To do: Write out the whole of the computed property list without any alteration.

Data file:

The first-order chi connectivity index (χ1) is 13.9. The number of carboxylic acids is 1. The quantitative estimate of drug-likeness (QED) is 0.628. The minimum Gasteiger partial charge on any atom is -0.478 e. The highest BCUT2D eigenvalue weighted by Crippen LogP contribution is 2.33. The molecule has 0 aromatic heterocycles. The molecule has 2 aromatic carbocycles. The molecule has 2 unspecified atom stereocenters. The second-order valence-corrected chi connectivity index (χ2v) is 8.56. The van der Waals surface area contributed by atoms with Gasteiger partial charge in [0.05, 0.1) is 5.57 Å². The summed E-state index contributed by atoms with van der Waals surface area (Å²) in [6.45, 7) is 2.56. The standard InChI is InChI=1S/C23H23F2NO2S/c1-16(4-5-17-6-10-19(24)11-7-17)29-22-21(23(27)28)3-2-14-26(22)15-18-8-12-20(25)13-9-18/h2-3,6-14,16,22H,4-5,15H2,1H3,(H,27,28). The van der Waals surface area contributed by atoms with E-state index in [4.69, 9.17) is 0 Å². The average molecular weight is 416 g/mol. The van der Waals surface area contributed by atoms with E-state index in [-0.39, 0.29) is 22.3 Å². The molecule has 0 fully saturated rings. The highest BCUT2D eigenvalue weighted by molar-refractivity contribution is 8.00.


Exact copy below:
The first-order chi connectivity index (χ1) is 13.9. The number of carboxylic acids is 1. The quantitative estimate of drug-likeness (QED) is 0.628. The minimum Gasteiger partial charge on any atom is -0.478 e. The highest BCUT2D eigenvalue weighted by Crippen LogP contribution is 2.33. The molecule has 0 aromatic heterocycles. The molecule has 2 aromatic carbocycles. The molecule has 2 unspecified atom stereocenters. The second-order valence-corrected chi connectivity index (χ2v) is 8.56. The van der Waals surface area contributed by atoms with Gasteiger partial charge in [0.05, 0.1) is 5.57 Å². The summed E-state index contributed by atoms with van der Waals surface area (Å²) in [6.45, 7) is 2.56. The standard InChI is InChI=1S/C23H23F2NO2S/c1-16(4-5-17-6-10-19(24)11-7-17)29-22-21(23(27)28)3-2-14-26(22)15-18-8-12-20(25)13-9-18/h2-3,6-14,16,22H,4-5,15H2,1H3,(H,27,28). The van der Waals surface area contributed by atoms with E-state index in [4.69, 9.17) is 0 Å². The average molecular weight is 416 g/mol. The van der Waals surface area contributed by atoms with E-state index in [-0.39, 0.29) is 22.3 Å². The molecule has 0 fully saturated rings. The highest BCUT2D eigenvalue weighted by molar-refractivity contribution is 8.00.